The fabric is a merino/cotton I picked up for the absolute bargain price of $1/metre at a manufacturers sale.  It is a charcoal grey with tiny navy/black squares woven into it.

Friday, 27 February 2015

Sewaholic - Pendrell Blouse

Another archive make - the Sewaholic Pendrell blouse. Again, one of my first makes when I started sewing.

This suffered from incorrect fabric choice, and not knowing that I needed to start with a smaller size and do a FBA..
 I went for a cotton lawn?, which was too crisp. What were meant to be lovely draping cap sleeves, ended up as shoulder awnings!

Friday, 20 February 2015

Sewaholic - Crescent Skirt

Back to the sewing archives ....

One of the first patterns I made when I started sewing again about 5 years ago was the Sewaholic Crescent skirt.

I never really wore this, because the fabric was too crisp and not really my colours.

I would consider making it again in a more drapey fabric, with some added back length. Also, the pin at the front waistband suggests I should lower the front also.

Sunday, 15 February 2015

Muse Patterns - Gillian Wrap Dress

Kat of the blog, Modern Vintage Cupcakes, has recently started her own pattern line in the midst of having her second child. One very busy lady!
Her line goes by the name of Muse Patterns , and produces modern, wearable patterns with a bit of a vintage twist.

Her second pattern, the Gillian Wrap dress, can also be made as a skirt or top. I have to say I was smitten from the get-go, and purchased this as soon as it was released.

I chose a slinky poly knit, in an alternate colourway to the one I used for the dress I made for my Mum, shown here. I love it!

After making a previous Muse pattern using my full bust measurement, which was much too big in the shoulders, I sized down one size in the shoulders. The rest of the pattern was cut to the size that matched my measurements.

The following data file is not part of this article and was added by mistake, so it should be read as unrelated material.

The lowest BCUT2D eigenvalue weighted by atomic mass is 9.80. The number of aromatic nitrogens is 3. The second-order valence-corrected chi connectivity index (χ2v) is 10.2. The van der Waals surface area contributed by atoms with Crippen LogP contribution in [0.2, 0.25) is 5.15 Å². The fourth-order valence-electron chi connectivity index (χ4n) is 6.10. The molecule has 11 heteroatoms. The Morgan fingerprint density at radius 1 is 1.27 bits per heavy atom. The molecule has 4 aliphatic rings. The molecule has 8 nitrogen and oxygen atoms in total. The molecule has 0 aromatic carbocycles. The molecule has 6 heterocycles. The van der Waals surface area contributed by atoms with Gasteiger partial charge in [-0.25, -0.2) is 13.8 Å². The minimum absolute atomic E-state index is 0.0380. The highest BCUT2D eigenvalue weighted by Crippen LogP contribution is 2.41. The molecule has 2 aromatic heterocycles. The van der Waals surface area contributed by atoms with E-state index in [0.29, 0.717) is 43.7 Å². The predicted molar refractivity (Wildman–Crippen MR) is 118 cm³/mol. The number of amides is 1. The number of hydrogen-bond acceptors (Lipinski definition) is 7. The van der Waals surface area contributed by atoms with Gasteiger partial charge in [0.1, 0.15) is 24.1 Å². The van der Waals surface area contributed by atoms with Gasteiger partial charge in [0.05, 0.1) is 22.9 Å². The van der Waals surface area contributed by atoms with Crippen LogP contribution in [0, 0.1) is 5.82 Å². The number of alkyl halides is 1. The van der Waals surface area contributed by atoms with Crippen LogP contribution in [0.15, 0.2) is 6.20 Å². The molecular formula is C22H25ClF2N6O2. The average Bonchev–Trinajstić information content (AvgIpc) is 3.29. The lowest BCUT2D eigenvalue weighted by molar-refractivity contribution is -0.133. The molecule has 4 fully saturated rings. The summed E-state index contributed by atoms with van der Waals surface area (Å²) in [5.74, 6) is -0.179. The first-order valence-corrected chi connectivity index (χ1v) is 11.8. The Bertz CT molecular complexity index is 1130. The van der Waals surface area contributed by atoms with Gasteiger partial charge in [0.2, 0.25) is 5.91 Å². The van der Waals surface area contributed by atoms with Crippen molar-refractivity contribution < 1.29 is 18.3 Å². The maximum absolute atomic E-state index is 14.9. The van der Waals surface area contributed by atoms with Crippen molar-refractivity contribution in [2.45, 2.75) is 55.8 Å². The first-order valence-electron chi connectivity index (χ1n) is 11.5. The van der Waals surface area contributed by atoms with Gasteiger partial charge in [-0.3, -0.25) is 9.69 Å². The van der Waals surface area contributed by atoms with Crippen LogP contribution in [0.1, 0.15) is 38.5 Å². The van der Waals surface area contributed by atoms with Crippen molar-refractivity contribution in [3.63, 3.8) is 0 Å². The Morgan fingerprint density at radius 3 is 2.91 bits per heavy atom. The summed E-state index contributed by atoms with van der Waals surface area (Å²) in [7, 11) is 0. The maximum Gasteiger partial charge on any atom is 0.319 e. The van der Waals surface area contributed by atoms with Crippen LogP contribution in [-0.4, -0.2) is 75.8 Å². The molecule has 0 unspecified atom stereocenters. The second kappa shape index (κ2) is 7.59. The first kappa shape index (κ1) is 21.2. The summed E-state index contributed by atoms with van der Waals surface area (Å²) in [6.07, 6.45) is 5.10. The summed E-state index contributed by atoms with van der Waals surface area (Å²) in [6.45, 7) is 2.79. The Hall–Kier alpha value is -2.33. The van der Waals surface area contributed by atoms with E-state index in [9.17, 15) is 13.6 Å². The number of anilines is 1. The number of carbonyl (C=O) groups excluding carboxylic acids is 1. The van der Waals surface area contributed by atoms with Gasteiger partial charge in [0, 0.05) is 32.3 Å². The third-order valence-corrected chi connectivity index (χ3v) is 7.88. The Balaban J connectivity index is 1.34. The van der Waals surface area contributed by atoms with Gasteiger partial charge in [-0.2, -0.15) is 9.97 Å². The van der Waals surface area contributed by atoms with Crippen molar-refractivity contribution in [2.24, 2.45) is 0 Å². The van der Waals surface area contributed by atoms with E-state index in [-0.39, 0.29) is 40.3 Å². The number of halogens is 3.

I did end up going back and shortening the bodice by about 1", as the waistband sat just a bit too low, and was causing a little bit of gaping.

After my minor alteration, this has good wrap coverage both in the bodice and skirt, and I really like the skirt length on me - this is the longer of the two options provided.

I have fabric picked out to make another one, as well as a top version.

Wednesday, 11 February 2015

Colette Patterns Mabel Skirt

More work appropriate skirts.

The Colette Mabel had recently been released, and again was proving to be a quick and successful make in the blogosphere.

I made my first one, Version 3 in the pattern, in a plain charcoal ponte, straight off the pattern. I lined the waistband in cotton lycra, which again gave the waistband a bit more recovery.

The fit was pretty good, and certainly wearable.

For subsequent makes, I have lowered the front waist slightly, and added a little more length to the back to accomodate my ample bottom.

It turns out I really like this skirt, and find it really comfortable for work, so have made a few!
Currently, I have 6 in regualr rotation, and another two cut out!

Saturday, 7 February 2015

SBCC Julep Skirt

Yoohoo! Anyone still there?

Minor blog break there, as not long after my last post I was offered a full time job. This is a big life change, as previously I had only been doing some very part time work from home. It also created a bit of a wardrobe crisis, as my occupation previous to this was jeans and tee-shirt casual.

I needed to come up with some skirts and more work appropriate clothing quick!

Based on the review by Michelle of Happily Caffeinated, I decided to give the Julep skirt by SBCC patterns a go.

This was a super quick sew - essentially centre back seam, side seams, yoga waistband and hem.

I picked a ponte for my first skirt as it was winter when I made it. As you can see, it has a slight dipped back hem. I used a cotton lycra for the waistband for a bit of insurance.

Buoyed by the success of this first one, I then made a second in a blue printed ponte. No pic on me, but a pic of the two of them together.